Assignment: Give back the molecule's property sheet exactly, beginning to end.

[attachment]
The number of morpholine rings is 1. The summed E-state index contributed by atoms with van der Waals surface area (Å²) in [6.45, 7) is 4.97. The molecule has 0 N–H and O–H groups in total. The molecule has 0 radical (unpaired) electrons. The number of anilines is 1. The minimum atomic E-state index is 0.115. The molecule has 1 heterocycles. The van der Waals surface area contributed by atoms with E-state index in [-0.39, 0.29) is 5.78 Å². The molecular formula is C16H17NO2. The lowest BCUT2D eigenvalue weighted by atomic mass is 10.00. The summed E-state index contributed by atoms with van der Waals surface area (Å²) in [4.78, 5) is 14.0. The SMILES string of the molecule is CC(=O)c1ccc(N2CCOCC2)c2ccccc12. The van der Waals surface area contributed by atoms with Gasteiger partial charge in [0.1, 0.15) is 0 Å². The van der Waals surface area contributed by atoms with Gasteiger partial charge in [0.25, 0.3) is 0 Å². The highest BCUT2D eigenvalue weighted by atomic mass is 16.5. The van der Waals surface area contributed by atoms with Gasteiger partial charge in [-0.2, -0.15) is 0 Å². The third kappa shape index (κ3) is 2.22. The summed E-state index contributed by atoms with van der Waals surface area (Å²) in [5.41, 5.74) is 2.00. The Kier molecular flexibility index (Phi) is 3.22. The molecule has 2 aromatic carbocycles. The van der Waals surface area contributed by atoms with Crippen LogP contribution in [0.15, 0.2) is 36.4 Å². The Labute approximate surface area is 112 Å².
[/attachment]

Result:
The number of morpholine rings is 1. The summed E-state index contributed by atoms with van der Waals surface area (Å²) in [6.45, 7) is 4.97. The molecule has 0 N–H and O–H groups in total. The molecule has 0 radical (unpaired) electrons. The number of anilines is 1. The minimum atomic E-state index is 0.115. The molecule has 1 heterocycles. The van der Waals surface area contributed by atoms with E-state index in [-0.39, 0.29) is 5.78 Å². The molecular formula is C16H17NO2. The lowest BCUT2D eigenvalue weighted by atomic mass is 10.00. The summed E-state index contributed by atoms with van der Waals surface area (Å²) in [4.78, 5) is 14.0. The SMILES string of the molecule is CC(=O)c1ccc(N2CCOCC2)c2ccccc12. The van der Waals surface area contributed by atoms with Gasteiger partial charge in [0.1, 0.15) is 0 Å². The van der Waals surface area contributed by atoms with Gasteiger partial charge in [0.25, 0.3) is 0 Å². The highest BCUT2D eigenvalue weighted by atomic mass is 16.5. The van der Waals surface area contributed by atoms with Gasteiger partial charge in [-0.2, -0.15) is 0 Å². The third kappa shape index (κ3) is 2.22. The summed E-state index contributed by atoms with van der Waals surface area (Å²) in [5.41, 5.74) is 2.00. The Kier molecular flexibility index (Phi) is 3.22. The molecule has 2 aromatic carbocycles. The van der Waals surface area contributed by atoms with Crippen LogP contribution in [0.15, 0.2) is 36.4 Å². The Labute approximate surface area is 112 Å².